Examines how gender differences produce different economic outcomes for women and men in work, leisure, earnings, poverty. Explores effectiveness of policies to overcome gender gaps. Prerequisites: EC 011, EC 012. Cross-listed with: GSWS 185.
Stephanie Seguino ()
Dates: May 19 - June 13, 2014; Cross listed w/WGST 185 Z1; Total cross listed enrollment is 25; Prereqs: EC 11 and EC 12;
The 20th century was a time of political, cultural, and economic change in the roles of women and men. Those changes have been paralleled by changes in the structure of family life, with more women in the labor force. Despite these changes and some progress, gender inequality continues. We will critically assess the ways in which both market work and home work remain patterned by gender. Being an economics course, we will make use of the tools of economics. Economic theory can help to understand the benefits and costs of marriage and child-bearing. It can shed light on how families divide up their market work and home work, and why those divisions often take place in gendered ways. And it can help us understand how macro factors like globalization lead to gender differences in economic outcomes. This course outs a premium on critical thinking skills and class discussion. We will also make use of economic tools you studied in intro, and add a few more to your toolkit. If you like to discuss controversial issues, and if you're interested in what economics can say about them, then this is the class for you.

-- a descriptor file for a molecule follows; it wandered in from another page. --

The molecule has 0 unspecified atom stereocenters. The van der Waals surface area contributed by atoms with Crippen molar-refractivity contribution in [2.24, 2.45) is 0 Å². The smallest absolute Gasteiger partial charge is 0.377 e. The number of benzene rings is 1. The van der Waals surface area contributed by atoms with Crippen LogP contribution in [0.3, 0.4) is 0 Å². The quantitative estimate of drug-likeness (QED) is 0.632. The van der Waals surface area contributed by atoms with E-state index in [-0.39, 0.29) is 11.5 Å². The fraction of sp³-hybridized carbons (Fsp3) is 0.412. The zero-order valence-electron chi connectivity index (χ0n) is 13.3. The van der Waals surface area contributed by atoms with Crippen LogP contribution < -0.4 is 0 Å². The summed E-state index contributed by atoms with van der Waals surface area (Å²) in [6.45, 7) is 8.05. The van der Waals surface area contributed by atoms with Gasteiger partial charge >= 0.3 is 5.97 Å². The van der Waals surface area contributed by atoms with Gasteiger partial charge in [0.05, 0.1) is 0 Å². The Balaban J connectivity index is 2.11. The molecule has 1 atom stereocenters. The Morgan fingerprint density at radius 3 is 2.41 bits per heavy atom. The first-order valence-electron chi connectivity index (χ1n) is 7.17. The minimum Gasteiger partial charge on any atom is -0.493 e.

Course runs from to
Lafayette Hall L308 (View Campus Map)
to on Tuesday, Wednesday and Thursday
Courses may be cancelled due to low enrollment. Show your interest by enrolling.
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|EC 133 OL1||Economics: Economics Environmental Policy (online)||to||N/A||See Notes||3||60781|
|EC 150 OL1||Economics: Labor Economics (online)||to||N/A||See Notes||3||60780|
|WGST 195 Z1||Women's & Gender Studies: Women & Crime||to||Tue|
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